09 December 2010

Have Your Say: 2010 Census Records!

This was posted today on the NARA blog and is reproduced in it's entirety here ...

It is a chance for you to make comments that will become part of a pemanent record.


Genealogists, you love census records. I would easily nominate you as their No. 1 fan! Census records are rock stars for those who love to research family history.

Have you ever wondered what it will be like to research the 2010 Census records in the future?

The decisions about what is permanently kept are being made today, and you can have your say. Right now, the appraisal and records schedule of the 2010 Census are available for public review and comment. There is a Records Express blog post and a notice in the Federal Register, but we also wanted to make sure those of you who follow NARAtions are aware of the opportunity to review and comment.

Here are some tidbits from the appraisal:
  • “Perhaps of most importance to genealogists, the proposed schedule provides that the 2010 decennial census forms will be preserved in the form of scanned images.”
  • “…the proposed schedule provides that all permanently valuable records be transferred to the legal and physical custody of the National Archives within ten years of the completion of the census.”
  • “The transfer of electronic records that have value for genealogic research is even more expedited. For example, the digital images of the response questionnaires are to be transferred to the National Archives no later than August 21, 2011, and the Individual Census Record File is to be transferred no later than September 30, 2013.”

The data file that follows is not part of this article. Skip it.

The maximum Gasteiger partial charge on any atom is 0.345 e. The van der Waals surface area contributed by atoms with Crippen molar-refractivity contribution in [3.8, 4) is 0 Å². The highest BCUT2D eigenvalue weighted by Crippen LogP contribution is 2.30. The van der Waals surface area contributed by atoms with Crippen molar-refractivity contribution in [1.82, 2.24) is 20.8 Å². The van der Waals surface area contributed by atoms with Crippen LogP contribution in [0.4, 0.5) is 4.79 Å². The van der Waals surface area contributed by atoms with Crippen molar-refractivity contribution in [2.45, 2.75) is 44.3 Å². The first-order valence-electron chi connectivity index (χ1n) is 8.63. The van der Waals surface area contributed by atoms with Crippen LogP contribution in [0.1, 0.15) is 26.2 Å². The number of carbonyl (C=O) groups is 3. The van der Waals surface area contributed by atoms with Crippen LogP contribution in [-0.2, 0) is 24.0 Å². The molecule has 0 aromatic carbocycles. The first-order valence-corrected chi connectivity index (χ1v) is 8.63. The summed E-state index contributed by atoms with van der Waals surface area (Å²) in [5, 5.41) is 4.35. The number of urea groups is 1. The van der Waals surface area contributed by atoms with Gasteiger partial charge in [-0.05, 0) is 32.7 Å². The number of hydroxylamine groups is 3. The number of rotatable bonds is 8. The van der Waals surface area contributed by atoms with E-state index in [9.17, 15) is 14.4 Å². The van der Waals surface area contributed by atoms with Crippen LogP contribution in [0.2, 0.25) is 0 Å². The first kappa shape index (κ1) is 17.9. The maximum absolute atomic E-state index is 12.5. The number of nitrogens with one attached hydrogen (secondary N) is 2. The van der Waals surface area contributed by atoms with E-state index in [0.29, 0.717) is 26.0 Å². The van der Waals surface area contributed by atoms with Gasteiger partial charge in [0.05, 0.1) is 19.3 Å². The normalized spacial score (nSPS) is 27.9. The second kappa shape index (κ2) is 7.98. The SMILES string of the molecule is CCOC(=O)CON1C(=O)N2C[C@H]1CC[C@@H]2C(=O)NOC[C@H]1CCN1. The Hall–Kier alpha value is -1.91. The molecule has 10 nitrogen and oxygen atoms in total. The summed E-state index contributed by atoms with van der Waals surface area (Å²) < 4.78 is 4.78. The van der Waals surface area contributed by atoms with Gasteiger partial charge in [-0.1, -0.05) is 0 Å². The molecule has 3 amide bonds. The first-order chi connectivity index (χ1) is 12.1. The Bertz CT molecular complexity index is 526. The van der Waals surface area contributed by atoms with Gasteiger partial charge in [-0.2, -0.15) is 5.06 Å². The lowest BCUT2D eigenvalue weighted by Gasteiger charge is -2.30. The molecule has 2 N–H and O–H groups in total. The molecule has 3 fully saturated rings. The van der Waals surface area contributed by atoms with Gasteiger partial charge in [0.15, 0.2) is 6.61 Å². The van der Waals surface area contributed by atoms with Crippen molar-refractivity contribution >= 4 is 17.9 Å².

• The appraisal also talks about the MAF/TIGER database and that the “extracts from the database will be incorporated into schedules for the programs divisions responsible for those products.”
Take a look at the 2010 Census appraisal and records schedule. I recommend reviewing the appraisal first because it provides an “Executive Summary,” which gives good background information. The appraisal provides the “Proposed Disposition” (temporary or permanent?), as well as the “Appropriateness of Proposed Disposition” and an “Appraisal Justification.”

Yes, together it’s over 40 pages, but if you’re a history and policy lover like me, I hope you’ll be up for the challenge of reviewing it!

Comments are welcome at NARAtions or the Records Express Blog. You can also email [email protected] or by mail to: NARA (NWML), 8601 Adelphi Road, College Park, MD 20740-6001 by December 30, 2011. All comments will be made part of NARA’s official file on the records schedule and will be preserved as federal records.

Follow NGS via Facebook, YouTube and Twitter.
Think your friends, colleagues, or fellow genealogy researchers would find this blog post interesting? If so, please let them know that anyone can read past UpFront with NGS posts or subscribe!
Suggestions for topics for future UpFront with NGS posts are always welcome. Please send any suggested topics to [email protected].

No comments:

Post a Comment